Ultimately, the tonal inconsistency is what hampers the momentum of Love and Other Drugs. It’s hard to build narrative momentum when the film just seems to be starting over time and again. Zwick bounces around different tones, sometimes wildly from scene to scene. At heart it’s a weepie romance, the sick girl and her paramour coming to terms with their doomed love. But then the movie also wants to be an energetic, smart-alecky comedy, then there are all sorts of crude gags (hope you like boner jokes), and then the film also wants to be a satire on high-powered pharmaceutical companies and their sleazy influence romancing doctors. And then in between all that is the weepie drama stuff as Maggie has to deal with the (movie) realities of her illness. Here’s an example of the tonal whiplash that did the movie no favors: Jamie stumbles in on his disgusting younger brother (see below) masturbating to a sex tape of Jamie and Maggie, of his own brother and his brother’s girlfriend. The scene is played for broad comic laughs and ends with Jamie beating his brother off screen with that very sex tape. If people needed another reason not to make sex tapes, here it is: Josh Gad might one day view them and pleasure himself. You don’t want that, trust me. But then the very next scene involves Maggie working on her art and unable to control her Parkinson’s symptoms, namely finger tremors. We watch as Maggie diligently and patiently tries to open a bottle of pills, the childproof locked top confounding her stubborn fingers, only to eventually find that the bottle is empty and her symptoms will only increase. The fact that these scenes coexist right next to one another makes their differences all the more jarring. Love and Other Drugs tries to jostle diverse genres but the different tones never coalesce. As a result, you feel violently ripped from one movie to another.
Let me give due attention to just how revolting the character of Jamie’s younger brother is. Josh is a cancer on the movie. He doesn’t make a scene better but rather drags it down to a lower level. He’s slovenly, boorish, coarse, and routinely unfunny. You can practically feel his sweaty fingerprints pawing at the movie for attention. This character is abominable and repulsive. He inserts himself into Jamie’s home and offers no dramatic value. His purpose seems to be solely as a cheap go-to plot device whenever Zwick feels he needs a random profane joke. Gad (The Rocker, 21) is a comic that I have enjoyed in other contexts, but he’s got the wrong energy and feel here, succumbing to the angry desperation of his character. Josh serves no worthwhile purpose and just becomes a pathetic distraction for a movie that already doesn’t seem to have full focus on what matters. He’s supposed to be an annoying presence but this annoying? You probably won’t find a more unnecessary and loathsome fictional character in a movie all year.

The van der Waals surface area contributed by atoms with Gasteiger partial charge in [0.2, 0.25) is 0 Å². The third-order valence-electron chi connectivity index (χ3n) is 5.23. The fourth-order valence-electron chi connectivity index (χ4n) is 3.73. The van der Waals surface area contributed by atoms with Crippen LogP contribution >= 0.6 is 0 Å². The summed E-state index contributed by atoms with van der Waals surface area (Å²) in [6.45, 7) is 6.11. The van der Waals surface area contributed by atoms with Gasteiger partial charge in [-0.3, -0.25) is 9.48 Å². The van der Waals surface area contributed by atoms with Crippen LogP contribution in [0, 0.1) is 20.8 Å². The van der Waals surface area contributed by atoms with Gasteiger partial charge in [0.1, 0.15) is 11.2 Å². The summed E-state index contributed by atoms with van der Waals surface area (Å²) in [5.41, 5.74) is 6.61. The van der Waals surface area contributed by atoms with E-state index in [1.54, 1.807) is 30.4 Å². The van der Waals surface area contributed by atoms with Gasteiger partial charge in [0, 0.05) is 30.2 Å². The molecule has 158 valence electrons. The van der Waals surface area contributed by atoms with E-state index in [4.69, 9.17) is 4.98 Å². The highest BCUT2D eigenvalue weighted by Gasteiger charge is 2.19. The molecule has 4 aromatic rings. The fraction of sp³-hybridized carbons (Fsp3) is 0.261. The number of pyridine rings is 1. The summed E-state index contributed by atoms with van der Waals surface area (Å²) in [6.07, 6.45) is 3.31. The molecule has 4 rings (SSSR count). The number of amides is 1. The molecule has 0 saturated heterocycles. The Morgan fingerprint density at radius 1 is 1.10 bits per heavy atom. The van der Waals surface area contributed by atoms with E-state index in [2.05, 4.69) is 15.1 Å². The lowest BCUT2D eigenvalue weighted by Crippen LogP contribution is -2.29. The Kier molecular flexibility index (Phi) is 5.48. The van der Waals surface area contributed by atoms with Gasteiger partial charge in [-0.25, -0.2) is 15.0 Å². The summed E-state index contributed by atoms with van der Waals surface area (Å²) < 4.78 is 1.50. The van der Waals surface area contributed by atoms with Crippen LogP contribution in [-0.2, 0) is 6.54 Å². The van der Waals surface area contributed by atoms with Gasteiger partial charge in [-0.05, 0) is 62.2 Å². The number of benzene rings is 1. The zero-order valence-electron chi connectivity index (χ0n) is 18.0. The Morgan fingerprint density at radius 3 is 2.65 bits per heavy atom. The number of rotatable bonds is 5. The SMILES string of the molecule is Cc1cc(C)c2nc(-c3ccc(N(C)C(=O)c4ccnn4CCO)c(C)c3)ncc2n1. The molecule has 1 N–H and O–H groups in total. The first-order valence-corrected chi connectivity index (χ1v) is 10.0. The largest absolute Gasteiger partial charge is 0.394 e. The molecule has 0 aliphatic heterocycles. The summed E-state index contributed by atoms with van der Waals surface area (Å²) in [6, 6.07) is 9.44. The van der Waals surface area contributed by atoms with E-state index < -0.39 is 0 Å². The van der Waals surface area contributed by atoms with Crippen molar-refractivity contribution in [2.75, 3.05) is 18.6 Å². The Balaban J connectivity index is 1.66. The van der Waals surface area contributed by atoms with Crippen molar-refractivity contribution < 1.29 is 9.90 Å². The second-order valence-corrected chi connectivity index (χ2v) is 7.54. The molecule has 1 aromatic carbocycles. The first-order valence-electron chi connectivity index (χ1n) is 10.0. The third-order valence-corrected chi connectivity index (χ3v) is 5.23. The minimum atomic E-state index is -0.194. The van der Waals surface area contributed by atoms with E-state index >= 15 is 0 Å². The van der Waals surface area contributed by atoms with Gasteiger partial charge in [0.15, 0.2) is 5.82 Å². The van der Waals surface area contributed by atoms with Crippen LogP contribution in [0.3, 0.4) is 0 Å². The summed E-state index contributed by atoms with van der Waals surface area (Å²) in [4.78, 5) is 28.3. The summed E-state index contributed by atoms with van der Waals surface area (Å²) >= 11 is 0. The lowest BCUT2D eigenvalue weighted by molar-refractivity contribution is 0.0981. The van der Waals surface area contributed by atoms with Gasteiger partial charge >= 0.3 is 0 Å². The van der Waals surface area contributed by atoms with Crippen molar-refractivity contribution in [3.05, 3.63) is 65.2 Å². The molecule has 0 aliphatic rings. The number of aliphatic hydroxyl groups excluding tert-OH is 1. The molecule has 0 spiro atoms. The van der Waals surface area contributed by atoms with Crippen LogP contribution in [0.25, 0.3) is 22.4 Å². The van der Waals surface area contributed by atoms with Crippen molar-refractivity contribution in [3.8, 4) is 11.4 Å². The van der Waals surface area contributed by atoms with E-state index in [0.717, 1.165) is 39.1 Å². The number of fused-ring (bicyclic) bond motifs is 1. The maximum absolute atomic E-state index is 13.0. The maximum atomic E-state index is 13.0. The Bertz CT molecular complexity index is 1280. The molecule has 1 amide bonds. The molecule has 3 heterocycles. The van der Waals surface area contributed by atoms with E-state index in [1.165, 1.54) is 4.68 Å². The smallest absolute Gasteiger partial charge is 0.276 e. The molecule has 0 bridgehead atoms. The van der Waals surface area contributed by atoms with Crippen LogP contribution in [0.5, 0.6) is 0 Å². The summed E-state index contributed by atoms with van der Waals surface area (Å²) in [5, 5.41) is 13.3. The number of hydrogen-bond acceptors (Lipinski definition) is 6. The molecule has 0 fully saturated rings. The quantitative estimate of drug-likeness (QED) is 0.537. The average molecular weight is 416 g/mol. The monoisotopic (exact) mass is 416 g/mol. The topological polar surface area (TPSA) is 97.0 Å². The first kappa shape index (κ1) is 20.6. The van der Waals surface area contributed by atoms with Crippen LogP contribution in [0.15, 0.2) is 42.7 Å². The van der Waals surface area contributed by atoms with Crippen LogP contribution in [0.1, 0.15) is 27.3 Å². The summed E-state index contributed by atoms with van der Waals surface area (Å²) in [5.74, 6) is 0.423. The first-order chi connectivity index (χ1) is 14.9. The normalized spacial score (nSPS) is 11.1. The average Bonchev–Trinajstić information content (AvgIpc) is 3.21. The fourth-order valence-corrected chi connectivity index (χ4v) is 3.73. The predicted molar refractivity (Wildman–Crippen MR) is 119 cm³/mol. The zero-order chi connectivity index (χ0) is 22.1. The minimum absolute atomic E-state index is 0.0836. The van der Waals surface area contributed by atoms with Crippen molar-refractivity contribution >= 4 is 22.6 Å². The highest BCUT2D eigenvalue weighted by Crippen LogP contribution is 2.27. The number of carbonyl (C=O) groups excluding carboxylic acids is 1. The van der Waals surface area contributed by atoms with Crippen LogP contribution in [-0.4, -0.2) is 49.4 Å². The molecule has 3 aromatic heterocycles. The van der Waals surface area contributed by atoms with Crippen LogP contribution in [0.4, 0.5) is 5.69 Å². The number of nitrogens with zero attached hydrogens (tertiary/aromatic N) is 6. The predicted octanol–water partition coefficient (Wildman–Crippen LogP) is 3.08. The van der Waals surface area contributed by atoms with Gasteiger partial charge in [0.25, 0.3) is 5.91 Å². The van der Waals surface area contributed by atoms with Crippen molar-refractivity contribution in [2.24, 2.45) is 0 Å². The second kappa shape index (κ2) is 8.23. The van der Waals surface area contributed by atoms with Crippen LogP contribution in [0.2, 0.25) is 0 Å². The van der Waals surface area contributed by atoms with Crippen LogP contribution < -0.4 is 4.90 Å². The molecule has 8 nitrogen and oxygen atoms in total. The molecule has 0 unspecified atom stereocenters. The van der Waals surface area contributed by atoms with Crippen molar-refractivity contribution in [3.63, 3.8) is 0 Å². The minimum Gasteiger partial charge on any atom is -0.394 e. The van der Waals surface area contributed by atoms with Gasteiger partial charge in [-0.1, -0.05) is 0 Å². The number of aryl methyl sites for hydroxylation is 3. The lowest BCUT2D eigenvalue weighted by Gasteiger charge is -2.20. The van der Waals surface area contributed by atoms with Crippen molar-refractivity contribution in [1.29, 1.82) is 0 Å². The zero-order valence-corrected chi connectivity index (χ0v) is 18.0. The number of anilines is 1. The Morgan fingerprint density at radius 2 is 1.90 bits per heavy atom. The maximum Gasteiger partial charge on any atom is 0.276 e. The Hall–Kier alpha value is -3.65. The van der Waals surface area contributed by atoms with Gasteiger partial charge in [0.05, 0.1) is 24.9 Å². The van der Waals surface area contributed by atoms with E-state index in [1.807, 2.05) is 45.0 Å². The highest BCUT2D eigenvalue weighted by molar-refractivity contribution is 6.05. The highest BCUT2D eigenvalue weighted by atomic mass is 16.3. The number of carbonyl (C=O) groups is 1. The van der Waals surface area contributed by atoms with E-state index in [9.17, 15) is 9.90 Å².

Zwick can’t keep tired clichés from clipping how high the film can fly. The film’s message about family over business feels trite no matter how much nudity tries to obfuscate it. The Parkinson’s angle is too easily transformed into melodrama. The film takes a trip to a Parkinson’s meeting in Chicago with real-life people suffering through different stages of the debilitating disorder. It draws a poor comparison with Maggie’s tremors, which start to seem like a lightweight Hollywood example of illness (like when a character coughs onscreen and it somehow communicates a quickly metastasized cancer). Even after shirking Hollywood conventions the movie manages to end in that tried-and-true fashion where the man has to chase after the woman to give the Big Speech about how he truly feels. The Pfizer storyline that follows the launch of impotence-crushing super drug Viagra feels like the first draft of a different screenplay or the last remnants of a different story that’s been hollowed out. It’s fairly superficial and meant to serve merely as the male lead’s occupation that he has to reconsider when love’s on the line. The side stories and side characters feel like distractions. Oliver Platt is a fine actor to have in your movie, just make sure he has something to do other than drive Gyllenhaal around. Also, the movie follows the lead from the cancelled TV show Cold Case in that every scene from the past has to be accompanied by some generic hit of the day, like a simplistic scrapbook of the times.
Love and Other Drugs feels tragically overextended and if only Zwick had only been more judicious this could have been a really solid film. There are three or four different films at play here. The tone never settles down, bouncing from broad comedy to weepie Lifetime-related drama. Gyllenhaal and Hathaway work wonders together with and without clothes. Their performances make the film stronger, and they make you wish that the movie had more going on for it than spirited rolls in the hay. You even wish there was more to the sex than simply large amounts of it. Zwick will always wear his liberal idealism on his sleeve and slip a message into his films, but this time the message is completely eaten alive. If anybody walks away from Love and Other Drugs with a blinding passion for prescription drug reform, then they must have been watching a different movie. The one I watched was amusing in spurts and had nudity.
Nate’s Grade: B-
Posted on November 25, 2010, in 2010 Movies and tagged anne hathaway, disability, drama, edward zwick, hank azaria, jake gyllenhaal, josh gad, judy greer, period film, romance. Bookmark the permalink. Leave a comment.